Light and electron microscopy were used to examine yellow-white opacities around the area of abnormal corneal stromal vascularization from the limbus in 2 patients with hypercholesterolemia. Intracellular lipid droplets were noted in keratocytes near capillaries, and needle-shaped crystals of cholesterol were seen extracellularly, evidence that the opacities resulted from deposition of lipid in the stroma. On the basis of clinical findings in these 2 patients, we hypothesized that accumulation of lipid was responsible for 19 opacities in 32 patients with abnormal corneal stromal vessels. Correlations were found between lipid deposition and serum cholesterol levels in these patients, suggesting that hypercholesterolemia (>200 mg total cholesterol/dl) and abnormal corneal vascularization place a patient at high risk of developing lipid keratopathy (LK). In the early stage of LK, ablation of vascular channels or normalization of serum cholesterol levels could prevent progression of lipid deposition and helped lipid infiltrate to resolve. In this way, early treatment can be effective in preventing the occurrence of LK itself or progression of opacity.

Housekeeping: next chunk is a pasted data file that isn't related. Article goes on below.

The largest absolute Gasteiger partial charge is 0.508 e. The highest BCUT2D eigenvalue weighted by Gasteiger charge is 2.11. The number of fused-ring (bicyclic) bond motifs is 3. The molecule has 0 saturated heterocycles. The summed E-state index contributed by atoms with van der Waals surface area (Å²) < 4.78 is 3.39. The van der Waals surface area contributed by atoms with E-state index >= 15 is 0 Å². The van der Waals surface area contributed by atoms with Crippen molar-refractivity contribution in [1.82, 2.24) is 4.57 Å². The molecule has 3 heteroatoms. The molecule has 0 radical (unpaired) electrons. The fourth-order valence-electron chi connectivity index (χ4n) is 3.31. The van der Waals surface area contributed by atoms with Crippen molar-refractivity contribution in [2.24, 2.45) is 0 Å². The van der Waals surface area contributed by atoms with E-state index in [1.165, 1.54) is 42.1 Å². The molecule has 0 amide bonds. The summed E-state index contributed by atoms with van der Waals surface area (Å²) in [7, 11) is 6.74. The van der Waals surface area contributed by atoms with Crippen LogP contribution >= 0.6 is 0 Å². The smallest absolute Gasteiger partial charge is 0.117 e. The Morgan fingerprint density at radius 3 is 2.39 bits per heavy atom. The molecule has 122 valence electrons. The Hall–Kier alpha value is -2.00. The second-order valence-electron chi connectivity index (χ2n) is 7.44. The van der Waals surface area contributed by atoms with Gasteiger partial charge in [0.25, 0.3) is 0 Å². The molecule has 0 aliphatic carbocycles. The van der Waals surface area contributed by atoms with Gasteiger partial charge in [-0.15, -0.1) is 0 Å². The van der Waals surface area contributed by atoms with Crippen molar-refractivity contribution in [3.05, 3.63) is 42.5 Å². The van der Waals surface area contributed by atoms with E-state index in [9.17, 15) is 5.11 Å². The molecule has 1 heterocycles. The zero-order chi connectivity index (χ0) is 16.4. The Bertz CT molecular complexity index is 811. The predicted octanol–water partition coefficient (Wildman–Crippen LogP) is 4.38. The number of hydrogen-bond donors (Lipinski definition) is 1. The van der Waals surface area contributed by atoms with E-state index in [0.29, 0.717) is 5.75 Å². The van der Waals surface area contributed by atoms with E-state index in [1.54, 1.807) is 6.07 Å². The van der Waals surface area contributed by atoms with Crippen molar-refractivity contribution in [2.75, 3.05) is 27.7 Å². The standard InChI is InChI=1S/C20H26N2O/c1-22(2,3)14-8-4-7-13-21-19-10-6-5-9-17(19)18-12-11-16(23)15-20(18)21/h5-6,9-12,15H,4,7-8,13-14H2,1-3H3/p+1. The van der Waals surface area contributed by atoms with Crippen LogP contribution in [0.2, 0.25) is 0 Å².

|ジャーナル||Folia Ophthalmologica Japonica|
|出版ステータス||Published - 1996|
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